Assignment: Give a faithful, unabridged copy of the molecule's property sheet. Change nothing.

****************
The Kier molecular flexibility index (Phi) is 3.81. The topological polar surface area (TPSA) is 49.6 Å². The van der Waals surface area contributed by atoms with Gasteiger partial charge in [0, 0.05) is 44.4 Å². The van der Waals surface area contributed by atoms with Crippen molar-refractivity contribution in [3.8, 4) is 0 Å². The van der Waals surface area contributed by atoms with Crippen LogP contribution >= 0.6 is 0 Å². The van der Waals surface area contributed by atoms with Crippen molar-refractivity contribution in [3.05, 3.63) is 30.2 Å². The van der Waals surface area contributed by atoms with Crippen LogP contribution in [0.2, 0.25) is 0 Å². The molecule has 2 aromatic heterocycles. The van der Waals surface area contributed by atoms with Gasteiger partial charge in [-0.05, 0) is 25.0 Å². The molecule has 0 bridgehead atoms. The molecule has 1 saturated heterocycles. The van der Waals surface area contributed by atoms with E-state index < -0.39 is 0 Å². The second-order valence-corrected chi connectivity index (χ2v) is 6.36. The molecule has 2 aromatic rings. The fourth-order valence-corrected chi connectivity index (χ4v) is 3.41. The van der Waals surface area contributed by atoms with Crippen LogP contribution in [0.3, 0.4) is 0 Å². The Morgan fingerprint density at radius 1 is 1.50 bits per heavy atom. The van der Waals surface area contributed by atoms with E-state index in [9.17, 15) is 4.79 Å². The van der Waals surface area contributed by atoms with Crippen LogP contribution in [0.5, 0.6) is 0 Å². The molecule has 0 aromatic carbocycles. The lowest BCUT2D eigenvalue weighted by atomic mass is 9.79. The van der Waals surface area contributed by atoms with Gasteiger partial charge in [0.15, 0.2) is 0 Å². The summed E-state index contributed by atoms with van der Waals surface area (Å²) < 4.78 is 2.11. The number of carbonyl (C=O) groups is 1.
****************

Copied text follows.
The Kier molecular flexibility index (Phi) is 3.81. The topological polar surface area (TPSA) is 49.6 Å². The van der Waals surface area contributed by atoms with Gasteiger partial charge in [0, 0.05) is 44.4 Å². The van der Waals surface area contributed by atoms with Crippen molar-refractivity contribution in [3.8, 4) is 0 Å². The van der Waals surface area contributed by atoms with Crippen LogP contribution >= 0.6 is 0 Å². The van der Waals surface area contributed by atoms with Crippen molar-refractivity contribution in [3.05, 3.63) is 30.2 Å². The van der Waals surface area contributed by atoms with Crippen LogP contribution in [0.2, 0.25) is 0 Å². The molecule has 2 aromatic heterocycles. The van der Waals surface area contributed by atoms with Gasteiger partial charge in [-0.05, 0) is 25.0 Å². The molecule has 0 bridgehead atoms. The molecule has 1 saturated heterocycles. The van der Waals surface area contributed by atoms with E-state index < -0.39 is 0 Å². The second-order valence-corrected chi connectivity index (χ2v) is 6.36. The molecule has 2 aromatic rings. The fourth-order valence-corrected chi connectivity index (χ4v) is 3.41. The van der Waals surface area contributed by atoms with Crippen LogP contribution in [0.3, 0.4) is 0 Å². The Morgan fingerprint density at radius 1 is 1.50 bits per heavy atom. The van der Waals surface area contributed by atoms with E-state index in [9.17, 15) is 4.79 Å². The van der Waals surface area contributed by atoms with Crippen LogP contribution in [0.5, 0.6) is 0 Å². The molecule has 0 aromatic carbocycles. The lowest BCUT2D eigenvalue weighted by atomic mass is 9.79. The van der Waals surface area contributed by atoms with Gasteiger partial charge in [0.15, 0.2) is 0 Å². The summed E-state index contributed by atoms with van der Waals surface area (Å²) < 4.78 is 2.11. The number of carbonyl (C=O) groups is 1.